Ohio law has changed with respect to the mandatory driver's license suspensions which accompany drug related convictions. This guide outlines the new rules.
The Old Rules
Ohio law used to require courts to suspend the driver's license or commercial driver's license of individuals convicted on drug related offenses, even those convicted of minor misdemeanor marijuana possession. As a result, many individuals whose offense had nothing to do with driving, were unfairly robbed of transportation crucial to obtaining employment and treatment for their addictions as well as managing their everyday lives.
Sub. S. B. No. 204
A new law, signed by Governor Kasich this June, Sub. S. B. No 204 makes significant changes to these rules.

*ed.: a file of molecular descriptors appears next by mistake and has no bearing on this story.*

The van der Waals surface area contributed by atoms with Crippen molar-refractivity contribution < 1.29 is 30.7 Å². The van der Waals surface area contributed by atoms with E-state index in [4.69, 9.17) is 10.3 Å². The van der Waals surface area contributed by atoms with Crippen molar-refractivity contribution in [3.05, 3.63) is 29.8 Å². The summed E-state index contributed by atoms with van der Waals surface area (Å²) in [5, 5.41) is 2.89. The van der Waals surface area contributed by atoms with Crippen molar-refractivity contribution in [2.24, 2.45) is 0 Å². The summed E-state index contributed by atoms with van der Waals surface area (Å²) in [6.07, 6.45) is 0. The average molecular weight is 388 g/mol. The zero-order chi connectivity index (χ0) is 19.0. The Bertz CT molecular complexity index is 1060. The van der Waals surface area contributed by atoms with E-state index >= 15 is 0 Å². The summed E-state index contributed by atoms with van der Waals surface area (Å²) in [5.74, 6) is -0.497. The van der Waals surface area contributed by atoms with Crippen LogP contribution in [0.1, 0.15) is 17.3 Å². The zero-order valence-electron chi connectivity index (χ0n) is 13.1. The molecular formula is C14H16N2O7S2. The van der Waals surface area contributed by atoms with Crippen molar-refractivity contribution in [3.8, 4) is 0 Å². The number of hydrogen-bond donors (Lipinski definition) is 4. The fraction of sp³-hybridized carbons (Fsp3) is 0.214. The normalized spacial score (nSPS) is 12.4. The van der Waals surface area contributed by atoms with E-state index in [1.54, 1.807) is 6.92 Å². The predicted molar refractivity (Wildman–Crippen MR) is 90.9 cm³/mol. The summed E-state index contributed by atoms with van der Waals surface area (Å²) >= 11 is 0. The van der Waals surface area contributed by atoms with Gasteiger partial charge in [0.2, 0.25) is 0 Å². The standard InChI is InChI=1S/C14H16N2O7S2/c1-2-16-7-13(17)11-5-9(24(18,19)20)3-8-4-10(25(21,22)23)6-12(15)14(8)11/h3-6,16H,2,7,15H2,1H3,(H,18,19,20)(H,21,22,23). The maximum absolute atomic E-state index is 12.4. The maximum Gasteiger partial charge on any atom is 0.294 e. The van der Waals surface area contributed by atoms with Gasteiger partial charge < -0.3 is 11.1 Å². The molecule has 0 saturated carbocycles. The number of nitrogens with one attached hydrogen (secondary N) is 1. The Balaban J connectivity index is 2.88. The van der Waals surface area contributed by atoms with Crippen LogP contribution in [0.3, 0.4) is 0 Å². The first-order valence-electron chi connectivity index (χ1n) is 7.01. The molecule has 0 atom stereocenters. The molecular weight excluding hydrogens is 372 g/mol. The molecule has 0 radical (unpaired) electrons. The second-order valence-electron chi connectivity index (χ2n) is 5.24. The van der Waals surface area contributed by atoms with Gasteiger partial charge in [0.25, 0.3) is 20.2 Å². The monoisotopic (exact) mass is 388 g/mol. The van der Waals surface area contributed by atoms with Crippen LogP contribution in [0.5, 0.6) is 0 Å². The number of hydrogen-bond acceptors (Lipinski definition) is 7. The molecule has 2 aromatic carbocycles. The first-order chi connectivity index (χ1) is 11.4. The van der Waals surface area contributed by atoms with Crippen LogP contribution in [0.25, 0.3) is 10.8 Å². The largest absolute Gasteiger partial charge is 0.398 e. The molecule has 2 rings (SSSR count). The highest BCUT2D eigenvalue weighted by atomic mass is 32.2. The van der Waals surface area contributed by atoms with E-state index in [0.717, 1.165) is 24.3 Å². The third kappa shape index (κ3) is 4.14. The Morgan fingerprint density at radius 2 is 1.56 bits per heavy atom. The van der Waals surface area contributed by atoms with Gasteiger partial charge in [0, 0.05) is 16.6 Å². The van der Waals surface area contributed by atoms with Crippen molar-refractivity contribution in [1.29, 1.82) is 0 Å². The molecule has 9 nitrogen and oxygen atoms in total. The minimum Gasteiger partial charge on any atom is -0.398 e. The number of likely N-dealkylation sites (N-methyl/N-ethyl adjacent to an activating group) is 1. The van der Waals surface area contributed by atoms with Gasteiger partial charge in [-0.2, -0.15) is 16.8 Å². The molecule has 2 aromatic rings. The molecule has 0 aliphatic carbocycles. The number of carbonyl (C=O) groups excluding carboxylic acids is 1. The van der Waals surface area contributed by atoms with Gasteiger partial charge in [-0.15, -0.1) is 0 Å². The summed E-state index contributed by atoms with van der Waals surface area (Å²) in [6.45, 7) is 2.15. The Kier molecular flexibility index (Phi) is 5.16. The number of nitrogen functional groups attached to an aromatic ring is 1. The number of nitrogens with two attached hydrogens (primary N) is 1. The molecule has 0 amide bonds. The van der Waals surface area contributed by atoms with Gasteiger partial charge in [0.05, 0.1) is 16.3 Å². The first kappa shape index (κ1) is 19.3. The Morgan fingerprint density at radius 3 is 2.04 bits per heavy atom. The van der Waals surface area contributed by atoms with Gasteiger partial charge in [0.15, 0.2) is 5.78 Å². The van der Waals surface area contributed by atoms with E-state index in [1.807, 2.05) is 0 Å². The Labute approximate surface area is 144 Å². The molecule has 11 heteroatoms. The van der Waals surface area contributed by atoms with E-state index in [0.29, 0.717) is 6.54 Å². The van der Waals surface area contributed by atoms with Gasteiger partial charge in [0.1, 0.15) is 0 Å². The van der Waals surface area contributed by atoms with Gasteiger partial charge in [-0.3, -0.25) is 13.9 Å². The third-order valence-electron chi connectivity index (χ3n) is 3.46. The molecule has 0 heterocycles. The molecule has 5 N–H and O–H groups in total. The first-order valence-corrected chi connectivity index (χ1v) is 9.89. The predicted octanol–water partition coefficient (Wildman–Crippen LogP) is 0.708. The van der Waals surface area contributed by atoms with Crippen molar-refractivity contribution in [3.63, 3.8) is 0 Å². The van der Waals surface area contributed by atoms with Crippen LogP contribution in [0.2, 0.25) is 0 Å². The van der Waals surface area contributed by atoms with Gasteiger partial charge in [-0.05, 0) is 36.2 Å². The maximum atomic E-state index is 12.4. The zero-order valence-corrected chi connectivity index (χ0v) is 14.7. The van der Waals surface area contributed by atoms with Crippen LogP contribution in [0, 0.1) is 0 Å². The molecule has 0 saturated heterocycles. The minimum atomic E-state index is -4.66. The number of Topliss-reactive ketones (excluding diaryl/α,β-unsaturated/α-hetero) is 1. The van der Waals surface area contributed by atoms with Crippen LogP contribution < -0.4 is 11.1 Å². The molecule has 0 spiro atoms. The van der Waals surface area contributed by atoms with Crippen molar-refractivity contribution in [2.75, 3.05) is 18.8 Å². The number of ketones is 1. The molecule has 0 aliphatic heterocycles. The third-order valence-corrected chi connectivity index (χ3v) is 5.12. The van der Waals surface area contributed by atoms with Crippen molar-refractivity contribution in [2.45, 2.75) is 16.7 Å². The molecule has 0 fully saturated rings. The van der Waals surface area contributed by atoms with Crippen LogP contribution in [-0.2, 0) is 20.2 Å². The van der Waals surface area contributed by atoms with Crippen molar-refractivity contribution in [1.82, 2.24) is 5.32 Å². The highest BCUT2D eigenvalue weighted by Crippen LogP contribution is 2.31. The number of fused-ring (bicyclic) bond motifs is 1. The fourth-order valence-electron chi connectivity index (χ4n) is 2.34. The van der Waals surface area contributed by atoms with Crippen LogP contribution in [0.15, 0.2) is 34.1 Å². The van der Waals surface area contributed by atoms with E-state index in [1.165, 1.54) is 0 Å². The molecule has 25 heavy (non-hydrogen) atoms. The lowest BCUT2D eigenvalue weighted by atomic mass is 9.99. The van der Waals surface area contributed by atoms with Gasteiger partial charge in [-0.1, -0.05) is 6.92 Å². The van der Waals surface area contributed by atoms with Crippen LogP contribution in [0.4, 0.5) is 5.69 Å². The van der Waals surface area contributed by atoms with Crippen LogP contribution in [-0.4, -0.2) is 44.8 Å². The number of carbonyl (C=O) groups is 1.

Suspension No Longer Mandatory for Most Offenses
The new law gives the courts discretion to impose driver's license suspensions on drug offenders, but no longer requires them to do so. The exception is in cases involving an OVI or DUI, in which case a mandatory suspension is still imposed. Your attorney now has the ability to argue to the court that it should not impose a suspension due to your offense.
Mandatory Suspensions may be Terminated
The new law also permits those person's subject to a mandatory suspension due to an offense which occurred prior to the new law's enactment, and was not OVI or DUI related, to file a motion with the court seeking termination of the suspension. Your lawyer can now argue to the court that your previously mandatory suspension should be terminated.
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